Despite the quantitative nature of our competitive PCR assays, we were only able to detect minor differences in cytokine gene expression with atopy, asthma, and ICS use. In the BAL fluid samples there were no significant differences between subject groups in the percentages of eosinophils, macrophages, or lymphocytes (data not shown). The asthmatic subjects in this study were clinically stable but had a wide range of bronchial hyperreactivity and dose of ICS needed, although current activity of the disease in terms of symptom levels was comparable between subjects. However, the results are cross sectional only and the absence of longitudinal PCR based studies of asthma in the literature is testament to the difficulties associated with such studies.

PCR assays commence with cell homogenisation and as a strategy are good for detecting large numbers of cells expressing small amounts of mRNA, but are relatively poor at detecting small numbers of upregulated cells producing larger amounts of message which become diluted with lysis. In situ hybridisation studies indicate that the latter pattern of expression is likely in asthma.4 ,6 ,7 A major problem with the application of quantitative PCR to asthma is the low levels of mRNA assayed, with some mean levels in this study being below 100 copies per μg total RNA. The pathological variability of the stable asthmatic subjects in this study is reflected in their mRNA levels and contributed to the lack of contrast between stable asthmatic and normal control subjects.

Our earlier study of IL-4 and its receptor antagonist encoding splicing variant, IL-4δ2,8 together with the new data presented here, indicate that both IL-4 mRNA variants are commonly expressed in lung samples. The primers used in this study to amplify IL-2 mRNA do not amplify the splicing variants IL-2δ2 or IL-2δ3 which also encode receptor antagonists.25 Given the difficulty of distinguishing cytokine splicing variants and, in particular, the absence of antibodies of confirmed specificity, previous studies are likely to be further confounded by co-detection.4 ,7 ,26

The strongest evidence that increased IL-4 and IL-5 expression is associated with asthma comes from airway allergen challenge in atopic patients. IL-510 ,27-30 and IL-427 ,28 gene transcription was reported to be upregulated 18–24 hours after challenge compared with that found immediately after challenge or compared with vehicle only challenge sites. Interestingly, not all studies found significant increases in IL-4 gene expression, even with acute allergen challenge.29 ,30 IL-4 and IL-5 have been correlated with asthma symptoms31 and may be more important in acute asthma than in stable asthma. The inconsistency of antigen challenge studies suggests that repeat antigen stimulation (both natural and introduced) may be required to obtain uniform upregulation of IL-4 and IL-5 in airway tissue. The expression of IL-2 and IFNγ was not changed by allergen challenge in the lung.27-30 In our group of stable non-acutely challenged asthmatics we did not find significant increases in IL-4, IL-4δ2, IL-2, or IFN-γ mRNA levels compared with normal controls. Differences in IL-5 gene expression related to atopy rather than to asthma were detected in BAL cells but not in biopsy specimens.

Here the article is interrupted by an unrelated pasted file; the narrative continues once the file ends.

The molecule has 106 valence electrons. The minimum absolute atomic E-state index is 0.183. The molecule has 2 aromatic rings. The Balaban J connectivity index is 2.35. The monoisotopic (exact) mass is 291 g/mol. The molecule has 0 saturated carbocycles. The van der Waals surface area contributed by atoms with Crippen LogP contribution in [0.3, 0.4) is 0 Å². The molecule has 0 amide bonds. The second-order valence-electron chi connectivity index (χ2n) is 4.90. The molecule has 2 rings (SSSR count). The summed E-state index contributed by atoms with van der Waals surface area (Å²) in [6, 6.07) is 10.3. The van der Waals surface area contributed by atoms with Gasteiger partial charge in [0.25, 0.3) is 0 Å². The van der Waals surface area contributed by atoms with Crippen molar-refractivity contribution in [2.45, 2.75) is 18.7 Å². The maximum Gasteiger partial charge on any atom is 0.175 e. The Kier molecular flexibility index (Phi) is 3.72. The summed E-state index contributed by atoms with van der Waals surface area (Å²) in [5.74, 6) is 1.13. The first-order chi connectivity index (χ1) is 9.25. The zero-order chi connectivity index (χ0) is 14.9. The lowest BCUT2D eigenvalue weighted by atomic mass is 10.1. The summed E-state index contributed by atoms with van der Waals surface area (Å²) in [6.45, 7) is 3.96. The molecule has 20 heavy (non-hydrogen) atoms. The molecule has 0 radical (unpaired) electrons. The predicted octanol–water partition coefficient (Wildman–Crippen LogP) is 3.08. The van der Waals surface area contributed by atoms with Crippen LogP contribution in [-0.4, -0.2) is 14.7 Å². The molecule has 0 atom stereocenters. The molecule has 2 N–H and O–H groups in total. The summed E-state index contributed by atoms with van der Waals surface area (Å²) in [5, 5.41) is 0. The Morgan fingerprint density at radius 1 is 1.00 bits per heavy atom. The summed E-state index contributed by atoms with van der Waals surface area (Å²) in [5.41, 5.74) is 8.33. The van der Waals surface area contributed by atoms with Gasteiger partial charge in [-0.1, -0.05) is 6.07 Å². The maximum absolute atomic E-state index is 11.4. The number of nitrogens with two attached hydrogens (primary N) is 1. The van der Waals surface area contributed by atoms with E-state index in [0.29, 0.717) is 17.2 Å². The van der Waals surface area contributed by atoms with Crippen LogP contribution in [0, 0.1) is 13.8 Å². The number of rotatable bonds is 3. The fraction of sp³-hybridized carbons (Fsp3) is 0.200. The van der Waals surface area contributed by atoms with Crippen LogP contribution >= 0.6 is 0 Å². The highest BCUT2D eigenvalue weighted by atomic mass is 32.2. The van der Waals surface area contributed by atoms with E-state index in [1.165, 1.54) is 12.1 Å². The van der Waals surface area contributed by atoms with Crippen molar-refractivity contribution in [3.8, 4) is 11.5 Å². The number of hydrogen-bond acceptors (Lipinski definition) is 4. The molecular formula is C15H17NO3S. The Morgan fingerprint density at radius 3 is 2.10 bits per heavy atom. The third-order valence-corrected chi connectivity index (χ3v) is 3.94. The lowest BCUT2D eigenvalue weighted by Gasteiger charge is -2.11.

In our earlier study of IL-4 and IL-4δ2 in nine asthmatic and seven control subjects we also found no differences in absolute levels of mRNA but the asthmatic subjects were more likely to express IL-4δ2.8 With larger numbers of samples we were unable to repeat this earlier observation, possibly because the more heterogeneous range of patients in the current study may have masked the effect, if it truly exists. However, we did find that there was a strong positive correlation between IL-4 and IL-4δ2, but with IL-4 expression predominating over IL-4δ2, in both BAL cells and biopsy specimens. This is strongly suggestive of coordinated expression of IL-4 and its receptor antagonist encoding splicing variant. It is conceivable that splicing of IL-4δ2 may commence after a threshold of IL-4 expression is reached, allowing IL-4δ2 to act as a brake on IL-4 mediated responses. However, expression of mRNA does not necessarily mean that it is translated into protein or that the protein will be secreted. There is considerable overlap in the function of IL-4 and IL-13, mediated in part by shared receptors and receptor chains. Their close linkage on chromosome 5 and common promoter sequences mediate co-regulation.32 The co-expression of IL-4 and IL-4δ2 mRNA adds further strength to the concept that the balance of IL-4, IL-4δ2, and IL-13 and their receptors modulates IL-4 mediated responses.8 However, we did not measure IL-13 mRNA levels in this study.

The major purpose of this study was to perform a definitive evaluation of the usefulness of using quantitative competitive PCR in asthma research, mainly because previous PCR based studies have been so methodologically inadequate. The recent advent of real time quantitation of PCR has greatly simplified RT-PCR quantitation33 but the technology still needs to be evaluated carefully in lung samples, particularly with respect to the use of denominators such as housekeeping gene expression. The reality is that RT-PCR methodology is expensive, wasteful of material, and variable between samples. Even so, signals can be picked up but, in our experience, with little if any greater sensitivity than immunohistochemistry or in situ hybridisation methods.


The authors thank Ros Bish, Sally Gollant, Dr Frank Thien, Dr Xun Li, and Dr David Reid for their clinical assistance and Bernadette Orsida, Tiffany Bamford, Michael Pais and Bryce Feltis for sample reception. This work was supported by grants from the National Health and Medical Research Council and GlaxoWellcome Australia.